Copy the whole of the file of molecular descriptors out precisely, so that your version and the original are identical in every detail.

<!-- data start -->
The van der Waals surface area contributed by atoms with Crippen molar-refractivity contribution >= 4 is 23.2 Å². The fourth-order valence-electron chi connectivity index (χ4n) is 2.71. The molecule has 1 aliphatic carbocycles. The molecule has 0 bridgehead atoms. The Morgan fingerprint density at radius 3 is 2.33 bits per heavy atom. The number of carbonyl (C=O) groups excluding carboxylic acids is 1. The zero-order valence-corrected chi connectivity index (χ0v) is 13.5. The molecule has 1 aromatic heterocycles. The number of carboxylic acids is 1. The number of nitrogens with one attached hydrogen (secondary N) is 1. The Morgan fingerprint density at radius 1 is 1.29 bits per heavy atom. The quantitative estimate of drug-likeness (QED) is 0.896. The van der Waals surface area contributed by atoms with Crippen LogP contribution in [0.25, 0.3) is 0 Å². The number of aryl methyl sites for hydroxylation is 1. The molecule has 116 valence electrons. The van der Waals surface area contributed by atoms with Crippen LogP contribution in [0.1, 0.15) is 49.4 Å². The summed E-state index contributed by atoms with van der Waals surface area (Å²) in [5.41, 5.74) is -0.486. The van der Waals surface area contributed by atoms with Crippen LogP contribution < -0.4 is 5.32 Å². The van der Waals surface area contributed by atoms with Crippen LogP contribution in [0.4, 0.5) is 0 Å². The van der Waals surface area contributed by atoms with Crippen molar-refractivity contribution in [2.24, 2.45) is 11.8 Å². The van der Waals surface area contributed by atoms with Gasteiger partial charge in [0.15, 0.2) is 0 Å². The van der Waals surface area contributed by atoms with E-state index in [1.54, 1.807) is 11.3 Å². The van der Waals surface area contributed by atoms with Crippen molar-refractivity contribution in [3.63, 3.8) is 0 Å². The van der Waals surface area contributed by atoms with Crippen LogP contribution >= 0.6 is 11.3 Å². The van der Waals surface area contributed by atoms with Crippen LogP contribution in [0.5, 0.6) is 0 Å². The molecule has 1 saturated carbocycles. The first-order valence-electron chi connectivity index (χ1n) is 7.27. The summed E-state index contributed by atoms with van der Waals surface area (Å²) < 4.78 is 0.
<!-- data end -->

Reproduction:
The van der Waals surface area contributed by atoms with Crippen molar-refractivity contribution >= 4 is 23.2 Å². The fourth-order valence-electron chi connectivity index (χ4n) is 2.71. The molecule has 1 aliphatic carbocycles. The molecule has 0 bridgehead atoms. The Morgan fingerprint density at radius 3 is 2.33 bits per heavy atom. The number of carbonyl (C=O) groups excluding carboxylic acids is 1. The zero-order valence-corrected chi connectivity index (χ0v) is 13.5. The molecule has 1 aromatic heterocycles. The number of carboxylic acids is 1. The number of nitrogens with one attached hydrogen (secondary N) is 1. The Morgan fingerprint density at radius 1 is 1.29 bits per heavy atom. The quantitative estimate of drug-likeness (QED) is 0.896. The van der Waals surface area contributed by atoms with Crippen LogP contribution in [0.25, 0.3) is 0 Å². The number of aryl methyl sites for hydroxylation is 1. The molecule has 116 valence electrons. The van der Waals surface area contributed by atoms with Crippen LogP contribution in [0.1, 0.15) is 49.4 Å². The summed E-state index contributed by atoms with van der Waals surface area (Å²) in [5.41, 5.74) is -0.486. The van der Waals surface area contributed by atoms with Crippen LogP contribution < -0.4 is 5.32 Å². The van der Waals surface area contributed by atoms with Crippen LogP contribution in [0.4, 0.5) is 0 Å². The van der Waals surface area contributed by atoms with Crippen molar-refractivity contribution in [2.24, 2.45) is 11.8 Å². The van der Waals surface area contributed by atoms with Gasteiger partial charge in [0.15, 0.2) is 0 Å². The van der Waals surface area contributed by atoms with E-state index in [1.54, 1.807) is 11.3 Å². The van der Waals surface area contributed by atoms with Crippen molar-refractivity contribution in [3.63, 3.8) is 0 Å². The van der Waals surface area contributed by atoms with Crippen LogP contribution >= 0.6 is 11.3 Å². The van der Waals surface area contributed by atoms with Crippen LogP contribution in [0.5, 0.6) is 0 Å². The molecule has 1 saturated carbocycles. The first-order valence-electron chi connectivity index (χ1n) is 7.27. The summed E-state index contributed by atoms with van der Waals surface area (Å²) < 4.78 is 0.